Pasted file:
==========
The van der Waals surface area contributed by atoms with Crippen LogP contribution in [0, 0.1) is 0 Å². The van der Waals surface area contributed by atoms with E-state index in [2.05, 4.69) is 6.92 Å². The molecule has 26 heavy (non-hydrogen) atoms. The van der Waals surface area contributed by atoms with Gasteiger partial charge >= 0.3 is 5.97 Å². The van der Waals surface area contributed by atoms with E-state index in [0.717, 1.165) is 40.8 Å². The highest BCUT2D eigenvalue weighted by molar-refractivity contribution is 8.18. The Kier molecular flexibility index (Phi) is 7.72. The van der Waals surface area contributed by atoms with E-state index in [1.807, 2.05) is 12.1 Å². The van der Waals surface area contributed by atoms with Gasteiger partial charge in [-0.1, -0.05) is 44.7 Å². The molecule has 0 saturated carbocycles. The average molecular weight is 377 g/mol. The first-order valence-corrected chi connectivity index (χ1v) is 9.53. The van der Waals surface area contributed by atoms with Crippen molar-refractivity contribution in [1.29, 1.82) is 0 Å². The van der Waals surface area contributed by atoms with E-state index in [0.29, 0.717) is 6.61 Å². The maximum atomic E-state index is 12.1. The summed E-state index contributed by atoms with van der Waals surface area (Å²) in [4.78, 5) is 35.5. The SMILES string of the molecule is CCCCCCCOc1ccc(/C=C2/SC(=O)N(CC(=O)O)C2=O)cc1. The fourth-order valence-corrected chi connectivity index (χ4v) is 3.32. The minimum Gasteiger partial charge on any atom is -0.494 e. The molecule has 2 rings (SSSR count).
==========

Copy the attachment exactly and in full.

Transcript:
The van der Waals surface area contributed by atoms with Crippen LogP contribution in [0, 0.1) is 0 Å². The van der Waals surface area contributed by atoms with E-state index in [2.05, 4.69) is 6.92 Å². The molecule has 26 heavy (non-hydrogen) atoms. The van der Waals surface area contributed by atoms with Gasteiger partial charge >= 0.3 is 5.97 Å². The van der Waals surface area contributed by atoms with E-state index in [0.717, 1.165) is 40.8 Å². The highest BCUT2D eigenvalue weighted by molar-refractivity contribution is 8.18. The Kier molecular flexibility index (Phi) is 7.72. The van der Waals surface area contributed by atoms with E-state index in [1.807, 2.05) is 12.1 Å². The van der Waals surface area contributed by atoms with Gasteiger partial charge in [-0.1, -0.05) is 44.7 Å². The molecule has 0 saturated carbocycles. The average molecular weight is 377 g/mol. The first-order valence-corrected chi connectivity index (χ1v) is 9.53. The van der Waals surface area contributed by atoms with Crippen molar-refractivity contribution in [1.29, 1.82) is 0 Å². The van der Waals surface area contributed by atoms with E-state index in [0.29, 0.717) is 6.61 Å². The maximum atomic E-state index is 12.1. The summed E-state index contributed by atoms with van der Waals surface area (Å²) in [4.78, 5) is 35.5. The SMILES string of the molecule is CCCCCCCOc1ccc(/C=C2/SC(=O)N(CC(=O)O)C2=O)cc1. The fourth-order valence-corrected chi connectivity index (χ4v) is 3.32. The minimum Gasteiger partial charge on any atom is -0.494 e. The molecule has 2 rings (SSSR count).